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    Review of 'Artificial intelligence and the technological turn of public education privatization: In defence of democratic education'

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    Artificial intelligence and the technological turn of public education privatization: In defence of democratic educationCrossref
    The article digs out the urgency of democratization or the continuation of of it in the advent of AI
    Average rating:
        Rated 5 of 5.
    Level of importance:
        Rated 5 of 5.
    Level of validity:
        Rated 5 of 5.
    Level of completeness:
        Rated 5 of 5.
    Level of comprehensibility:
        Rated 5 of 5.
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    Artificial intelligence and the technological turn of public education privatization: In defence of democratic education

     Kenneth J. Saltman (corresponding) (2020)
    This article considers how the development of for-profit artificial intelligence (AI) technologies fosters the privatization of public education and erodes the values and practices of democratic education. The introduction situates the advent of digital technologies in the context of the structural economic and ideological shifts of the past 40 years. Such changes include neo-liberal restructuring, the repressive school and social turn, changes in the use of positivist ideology in schooling, the role of new technologies in social and cultural reproduction and changing imperatives for capital accumulation. The article illustrates different uses of AI as part of the technological turn of public education privatization. Examples include: (1) adaptive learning technology, and transformations to teacher work and conceptions of knowledge and learning; (2) biometric pedagogy and the cultural politics of locating learning in the body; and (3) the convergence of impact investing and digital surveillance technologies. The article considers how changes in the ownership and control over different aspects of public education relate to the cultural politics of knowledge and learning. It also examines how, under the guise of disinterested objectivity and neutrality, particular class and cultural ideologies and interests are promoted through new technologies, with significant pedagogical, cultural, economic and political implications. The article concludes by arguing that AI education is a site of cultural and political contestation and must be comprehended as a form of representational politics. By showing a critical pedagogical AI project, the article suggests that the anti-democratic tendencies of most AI education is hardly inevitable or determined, but rather represents a replication of long-standing ideologies.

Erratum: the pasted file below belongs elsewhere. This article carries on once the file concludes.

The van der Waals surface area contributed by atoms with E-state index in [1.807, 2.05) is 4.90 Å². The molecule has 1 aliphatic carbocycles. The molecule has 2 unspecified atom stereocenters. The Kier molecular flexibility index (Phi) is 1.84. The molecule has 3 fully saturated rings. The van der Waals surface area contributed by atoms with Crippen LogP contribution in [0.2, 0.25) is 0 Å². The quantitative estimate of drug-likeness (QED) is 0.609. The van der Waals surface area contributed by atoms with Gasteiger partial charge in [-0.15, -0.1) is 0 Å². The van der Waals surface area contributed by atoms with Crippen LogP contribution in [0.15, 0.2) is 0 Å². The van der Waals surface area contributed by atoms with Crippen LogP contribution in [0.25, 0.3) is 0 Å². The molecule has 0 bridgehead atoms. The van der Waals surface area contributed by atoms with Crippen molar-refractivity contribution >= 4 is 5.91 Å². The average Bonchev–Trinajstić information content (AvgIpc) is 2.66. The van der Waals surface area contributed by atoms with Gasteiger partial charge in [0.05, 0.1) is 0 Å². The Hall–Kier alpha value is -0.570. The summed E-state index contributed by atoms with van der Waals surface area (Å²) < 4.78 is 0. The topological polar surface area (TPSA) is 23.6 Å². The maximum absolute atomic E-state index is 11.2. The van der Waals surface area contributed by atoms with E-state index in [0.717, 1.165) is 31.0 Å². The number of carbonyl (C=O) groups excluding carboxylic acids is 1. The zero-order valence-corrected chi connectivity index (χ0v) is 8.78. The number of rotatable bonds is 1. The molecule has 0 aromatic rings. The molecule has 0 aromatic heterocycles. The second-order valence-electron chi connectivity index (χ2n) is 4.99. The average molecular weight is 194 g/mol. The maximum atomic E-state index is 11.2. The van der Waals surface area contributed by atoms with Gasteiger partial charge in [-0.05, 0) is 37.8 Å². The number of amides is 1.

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      Review information

      10.14293/S2199-1006.1.SOR-SOCSCI.ACBUYU.v1.RHAFOX

      This work has been published open access under Creative Commons Attribution License CC BY 4.0, which permits unrestricted use, distribution, and reproduction in any medium, provided the original work is properly cited. Conditions, terms of use and publishing policy can be found at www.scienceopen.com.

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      The paper has directed the attention of the readers towards the specific way of thought-provoking through the abstract and the introduction places all reasonable ideas categorically to affirm the mega-trends of the society towards education and educational policy.

      The thought-provoking article ascends to the height of its core belief projection amid the massive liberalization of artificial intelligence and its probable blow on the educational sector. 

      The concluding part has been a literary presentation of defensive comments. It is a new look in the liberalized society of information technology, though it seems an unnecessary extension of ideas. 

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